Similar to a spousal rider, you can also purchase a child rider, that pays a smaller death benefit upon the death of a child. This can pay for funeral expenses, or recoup medical expenses or the cost of education.
Long Term Care Rider
A long term care rider provides income in the event the insured person needs to enter a long term care facility or needs a nurse to provide in-home care. It is essentially like tacking on a long term care policy to a life insurance policy. This type of rider is not usually available on a term policy, only on a permanent form of life insurance such as whole life. It typically requires additional underwriting, and it can add considerable expense to the policy. This type of rider typically does not make sense for a younger person such as those under age 50. It is also not noticeably cheaper than purchasing a separate long term care policy in most cases, and we recommend that people consider separating their life insurance from their long term care policy in most cases. An important reason for this is the surrender of the life insurance policy would result in the surrender of the LTC policy, if it is added as a rider. A separate policy also adds more customization and a better match to the insured person than a rider and can be purchased with a higher long term care benefit.
Removing A Life Insurance Rider
Removing a rider may create an additional charge, so it is important to know the consequences of adding a rider to a policy before it becomes a part of the life insurance contract. Rider charges vary depending on the rider, and from company to company, they are all different. Some riders may be included in a policy without additional cost, and others may have a substantial cost. Please discuss any riders fully with your financial advisor before adding it to your policy.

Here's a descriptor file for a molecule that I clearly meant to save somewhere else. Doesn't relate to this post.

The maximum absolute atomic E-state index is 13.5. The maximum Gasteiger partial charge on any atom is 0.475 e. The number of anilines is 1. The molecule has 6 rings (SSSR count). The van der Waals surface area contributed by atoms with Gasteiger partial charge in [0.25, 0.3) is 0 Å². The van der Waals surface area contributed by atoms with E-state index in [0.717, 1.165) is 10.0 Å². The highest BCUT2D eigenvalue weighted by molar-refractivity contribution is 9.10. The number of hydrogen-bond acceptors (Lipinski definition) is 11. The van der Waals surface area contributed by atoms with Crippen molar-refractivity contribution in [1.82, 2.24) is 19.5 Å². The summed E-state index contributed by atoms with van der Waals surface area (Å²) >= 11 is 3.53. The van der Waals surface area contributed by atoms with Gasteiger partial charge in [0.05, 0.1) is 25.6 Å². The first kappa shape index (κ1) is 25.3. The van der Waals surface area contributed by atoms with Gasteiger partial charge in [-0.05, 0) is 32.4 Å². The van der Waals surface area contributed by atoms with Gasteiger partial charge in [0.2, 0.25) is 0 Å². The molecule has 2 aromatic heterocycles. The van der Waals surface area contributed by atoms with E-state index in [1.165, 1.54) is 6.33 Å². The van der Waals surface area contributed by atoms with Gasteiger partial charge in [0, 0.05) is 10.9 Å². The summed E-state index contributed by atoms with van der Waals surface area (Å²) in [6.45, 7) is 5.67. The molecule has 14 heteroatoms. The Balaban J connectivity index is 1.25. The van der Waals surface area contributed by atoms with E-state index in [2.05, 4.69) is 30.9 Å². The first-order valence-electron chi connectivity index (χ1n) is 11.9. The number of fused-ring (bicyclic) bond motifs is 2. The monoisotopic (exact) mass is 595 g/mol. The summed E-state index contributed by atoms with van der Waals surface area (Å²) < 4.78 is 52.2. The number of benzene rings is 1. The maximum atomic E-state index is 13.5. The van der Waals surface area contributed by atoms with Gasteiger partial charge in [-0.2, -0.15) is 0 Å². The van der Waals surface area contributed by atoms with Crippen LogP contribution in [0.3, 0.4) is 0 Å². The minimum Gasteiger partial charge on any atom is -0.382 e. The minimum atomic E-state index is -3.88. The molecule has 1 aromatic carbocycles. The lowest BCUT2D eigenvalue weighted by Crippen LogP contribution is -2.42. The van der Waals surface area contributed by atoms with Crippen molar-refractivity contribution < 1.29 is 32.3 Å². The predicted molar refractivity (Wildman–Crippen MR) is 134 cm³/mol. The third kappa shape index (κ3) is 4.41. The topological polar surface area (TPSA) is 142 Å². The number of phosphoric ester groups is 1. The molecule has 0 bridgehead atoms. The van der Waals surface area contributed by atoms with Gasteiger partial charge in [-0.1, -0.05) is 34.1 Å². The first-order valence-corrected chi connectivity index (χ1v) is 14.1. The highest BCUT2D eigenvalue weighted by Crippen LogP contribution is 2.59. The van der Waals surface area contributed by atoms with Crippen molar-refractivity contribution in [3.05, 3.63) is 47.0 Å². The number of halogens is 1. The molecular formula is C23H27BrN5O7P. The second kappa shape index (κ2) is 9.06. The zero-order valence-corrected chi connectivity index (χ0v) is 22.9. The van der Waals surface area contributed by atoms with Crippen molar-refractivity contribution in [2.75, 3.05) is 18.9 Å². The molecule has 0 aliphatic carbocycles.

At Life Ant, we always recommend to our clients that they read the policy prospectus regarding any rider they are considering so that all the details are clear. We also welcome any questions you may have regarding your policies rider.
Life Insurance Riders Are Useful
Some people think that life insurance riders are just a way for the insurance company to make some extra money from the policy, which is true otherwise they would not offer them, but they also can offer very useful services to the policy owners. The additional coverage provided by some disability riders, and the option to purchase additional life insurance at the same health rating as the original policy provided by the guaranteed insurability rider has significantly improved policy owners peace of mind and quality of life. At Life Ant, we believe it is important that our clients understand each rider fully and weigh the pros against the added cost of the rider.